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The Life and Work of Professor J. W. Gregory FRS (1864-1932): Geologist, Writer and Explorer

Product Code: M0034
Series: GSL Memoirs
Author/Editor: by B E Leake
Publication Date: 28 July 2011
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Description

Memoir 34

Gregory’s remarkable career and his scientific work are detailed and critically assessed. Accounts of his heroic 1893 expedition to the Rift Valley (a term he coined) in Kenya (now the Gregory Rift), his first crossing of Spitzbergen, and his resignation as Leader of the first British Antarctic Expedition of 1901, when racing to the Pole under Scott became the priority, draw on unpublished letters. While in Melbourne he published on mining geology and a series of geography textbooks. His 1901 Lake Eyre expedition in Central Australia initiated the phrase ‘The Dead Heart of Australia’ and controversy over the source of artesian water. In the Chair of Geology in Glasgow from 1904, he built up the largest first-year geology class in the UK, over 400 students. He worked in every field of geology and every continent except Antarctica. He was also involved with the search for a ‘homeland’ for the Jews in Libya and Angola. He shrewdly realized that Wegener’s Continental Drift Theory erroneously supposed that the Pacific Ocean was wider than now before the Atlantic opened. This led to his influential rejection of Continental Drift. He drowned in Peru traversing the Andes having published over 30 books and nearly 400 articles.

Type: Book
Ten Digit ISBN: 1-86239-323-0
Thirteen Digit ISBN: 978-1-86239-323-3
Publisher: GSL
Binding: Hardback
Pages: 232
Weight: 1.85 kg

Contents

Preface
Chapter 1 Early life; family background and influences
Chapter 2 Becoming a geologist; burning the candle at both ends
Chapter 3 Assistant at the British Museum (Natural History) from 1887; early years
Chapter 4 The abortive 1892–3 Villiers ‘Great Lake Rudolf Expedition’ to East Africa
Chapter 5 Gregory’s 1893 Lake Baringo & Mount Kenya Expedition: ‘The Great Rift Valley’
Chapter 6 Home after the African expedition
Chapter 7 Marriage, publishing & journalism
Chapter 8 The 1896 Conway Spitzbergen (Svalbard) Expedition and related polar work
Chapter 9 1896–9: Frustrations, further travel and publications
Chapter 10 The move to Melbourne University
Chapter 11 The National Antarctic Expedition of 1901: a fiasco avoided
Chapter 12 The ultimate accolade: election to FRS
Chapter 13 The Australian years: Professor of Geology and Mineralogy at Melbourne 1900–1904
Chapter 14 Appointment as Professor of Geology at the University of Glasgow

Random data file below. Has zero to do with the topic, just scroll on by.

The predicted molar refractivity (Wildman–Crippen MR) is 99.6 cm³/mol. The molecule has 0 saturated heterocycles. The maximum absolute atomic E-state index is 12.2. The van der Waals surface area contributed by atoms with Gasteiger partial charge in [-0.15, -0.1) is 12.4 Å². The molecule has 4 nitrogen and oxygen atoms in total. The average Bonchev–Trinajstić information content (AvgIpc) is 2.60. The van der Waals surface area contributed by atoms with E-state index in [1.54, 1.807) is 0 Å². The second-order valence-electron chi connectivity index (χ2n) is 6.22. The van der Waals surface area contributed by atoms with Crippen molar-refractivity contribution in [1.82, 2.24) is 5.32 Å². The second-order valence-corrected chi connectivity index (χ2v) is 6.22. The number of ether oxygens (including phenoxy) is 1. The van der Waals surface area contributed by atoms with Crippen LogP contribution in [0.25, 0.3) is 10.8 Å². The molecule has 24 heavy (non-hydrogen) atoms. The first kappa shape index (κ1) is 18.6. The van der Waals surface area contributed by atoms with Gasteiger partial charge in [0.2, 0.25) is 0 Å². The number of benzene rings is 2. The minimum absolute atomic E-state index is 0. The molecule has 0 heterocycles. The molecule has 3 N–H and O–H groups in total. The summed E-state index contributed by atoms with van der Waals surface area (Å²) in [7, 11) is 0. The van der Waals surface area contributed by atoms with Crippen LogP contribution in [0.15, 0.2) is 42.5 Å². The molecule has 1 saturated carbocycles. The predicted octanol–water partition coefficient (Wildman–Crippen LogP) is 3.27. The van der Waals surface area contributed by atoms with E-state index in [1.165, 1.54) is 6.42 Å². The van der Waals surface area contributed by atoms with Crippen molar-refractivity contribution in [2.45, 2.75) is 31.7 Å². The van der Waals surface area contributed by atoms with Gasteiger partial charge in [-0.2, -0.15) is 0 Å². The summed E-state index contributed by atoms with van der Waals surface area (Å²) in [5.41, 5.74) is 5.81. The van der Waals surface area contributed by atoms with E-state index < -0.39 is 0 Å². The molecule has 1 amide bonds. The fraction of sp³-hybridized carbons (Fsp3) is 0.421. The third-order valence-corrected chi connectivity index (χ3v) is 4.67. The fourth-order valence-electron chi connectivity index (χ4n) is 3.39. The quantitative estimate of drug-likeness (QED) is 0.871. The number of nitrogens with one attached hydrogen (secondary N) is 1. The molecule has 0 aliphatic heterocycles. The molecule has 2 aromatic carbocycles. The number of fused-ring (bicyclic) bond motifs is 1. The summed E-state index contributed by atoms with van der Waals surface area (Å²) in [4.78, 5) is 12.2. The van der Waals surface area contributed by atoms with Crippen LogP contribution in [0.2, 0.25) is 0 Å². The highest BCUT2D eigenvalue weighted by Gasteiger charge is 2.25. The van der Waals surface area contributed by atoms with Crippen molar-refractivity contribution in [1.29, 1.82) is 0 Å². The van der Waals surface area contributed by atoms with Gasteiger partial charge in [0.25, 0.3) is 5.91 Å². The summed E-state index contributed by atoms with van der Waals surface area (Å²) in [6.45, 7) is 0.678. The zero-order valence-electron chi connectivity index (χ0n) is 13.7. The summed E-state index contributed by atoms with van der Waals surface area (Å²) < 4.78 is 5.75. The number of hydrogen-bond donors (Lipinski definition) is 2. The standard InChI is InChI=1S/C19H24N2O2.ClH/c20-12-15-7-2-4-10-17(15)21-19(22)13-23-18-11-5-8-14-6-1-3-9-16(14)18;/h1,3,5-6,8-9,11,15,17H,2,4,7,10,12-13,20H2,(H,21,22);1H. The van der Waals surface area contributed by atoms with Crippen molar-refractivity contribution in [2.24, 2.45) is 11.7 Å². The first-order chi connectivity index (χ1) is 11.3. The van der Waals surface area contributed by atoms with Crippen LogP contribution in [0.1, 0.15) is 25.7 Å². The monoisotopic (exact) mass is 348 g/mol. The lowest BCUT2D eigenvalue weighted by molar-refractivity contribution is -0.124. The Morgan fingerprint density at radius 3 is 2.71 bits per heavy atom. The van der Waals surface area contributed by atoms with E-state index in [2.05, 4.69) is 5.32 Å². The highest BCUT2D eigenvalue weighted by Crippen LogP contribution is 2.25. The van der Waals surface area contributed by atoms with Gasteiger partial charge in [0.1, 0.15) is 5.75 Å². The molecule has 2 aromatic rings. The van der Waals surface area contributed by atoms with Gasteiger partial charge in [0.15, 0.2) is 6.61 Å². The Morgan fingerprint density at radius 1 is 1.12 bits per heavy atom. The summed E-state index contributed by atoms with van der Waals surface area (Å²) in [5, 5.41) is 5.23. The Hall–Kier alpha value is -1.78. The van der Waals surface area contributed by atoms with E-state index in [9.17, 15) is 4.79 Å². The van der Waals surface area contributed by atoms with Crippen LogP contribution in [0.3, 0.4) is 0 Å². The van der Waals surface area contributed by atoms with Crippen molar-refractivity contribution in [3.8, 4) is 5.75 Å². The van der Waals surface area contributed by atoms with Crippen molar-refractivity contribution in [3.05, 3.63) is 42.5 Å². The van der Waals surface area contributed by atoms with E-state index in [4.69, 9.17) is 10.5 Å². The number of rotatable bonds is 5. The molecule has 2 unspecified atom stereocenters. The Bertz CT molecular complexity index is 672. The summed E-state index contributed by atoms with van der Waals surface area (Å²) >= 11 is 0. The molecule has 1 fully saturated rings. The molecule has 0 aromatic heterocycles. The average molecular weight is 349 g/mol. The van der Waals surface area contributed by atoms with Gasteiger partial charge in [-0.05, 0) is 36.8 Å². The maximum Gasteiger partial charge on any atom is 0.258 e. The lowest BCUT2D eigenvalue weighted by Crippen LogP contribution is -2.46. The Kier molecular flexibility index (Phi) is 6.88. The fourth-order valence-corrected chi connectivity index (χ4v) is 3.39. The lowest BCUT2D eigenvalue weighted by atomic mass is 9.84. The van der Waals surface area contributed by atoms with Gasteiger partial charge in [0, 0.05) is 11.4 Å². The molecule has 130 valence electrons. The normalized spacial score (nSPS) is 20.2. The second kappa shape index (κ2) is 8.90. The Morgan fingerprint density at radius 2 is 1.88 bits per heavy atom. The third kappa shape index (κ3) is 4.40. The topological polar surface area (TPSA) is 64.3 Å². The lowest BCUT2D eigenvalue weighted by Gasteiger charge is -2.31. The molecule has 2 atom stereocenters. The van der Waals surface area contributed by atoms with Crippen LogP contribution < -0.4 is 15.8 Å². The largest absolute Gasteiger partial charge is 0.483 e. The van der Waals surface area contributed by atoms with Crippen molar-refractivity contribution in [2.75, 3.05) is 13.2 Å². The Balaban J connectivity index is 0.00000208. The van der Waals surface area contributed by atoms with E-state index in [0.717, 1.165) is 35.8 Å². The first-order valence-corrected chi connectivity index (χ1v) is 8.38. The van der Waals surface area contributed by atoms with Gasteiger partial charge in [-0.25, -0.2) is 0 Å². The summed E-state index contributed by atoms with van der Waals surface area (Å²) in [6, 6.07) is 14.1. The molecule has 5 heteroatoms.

Chapter 15 Early publications (1905–10) and research activity while in Glasgow
Chapter 16 Domestic, family and social activities and a social history intrusion
Chapter 17 Activities between 1910 and 1917
Chapter 18 1916–1919: work for the Government
Chapter 19 1919-29: return to Glasgow and subsequent activities
Chapter 20 Opposition to continental drift and the GSL presidential addresses on the origin of the Atlantic and Pacific oceans
Chapter 21 ‘Retirement’ with continued output
Chapter 22 The final fatal expedition to Peru
Chapter 23 Some of Gregory’s students
Chapter 24 Overall assessment and summary
Appendix 1 Published works of J. W. Gregory
Appendix 2 List of books published by Professor J. W. Gregory
Index

Reviews

Thomas A. Darragh, Museum Victoria
10.09.2014

This is an important account of one of the most prolific geologists of the 19th and 20th centuries. Leake had access to family correspondence and papers, so the biography is exhaustive both in terms of Gregory’s private and public lives. Leake analyses Gregory’s published ideas and conclusions in considerable detail and provides present day views and interpretations of them, so as to place them in modern context.

Review featured in Historical Records of Australian Science, Vol 23 No 2

Richard J. Howarth, University College London.
10.09.2014

......the book is a fascinating and engaging read - a study of the life of a most remarkable man in which, in addition to all aspects of his professional career, his personality and home life are also illuminated, and it is evidently the product of a great amount of painstaking biographical research. The author is to be congratulated on a fine piece of work.




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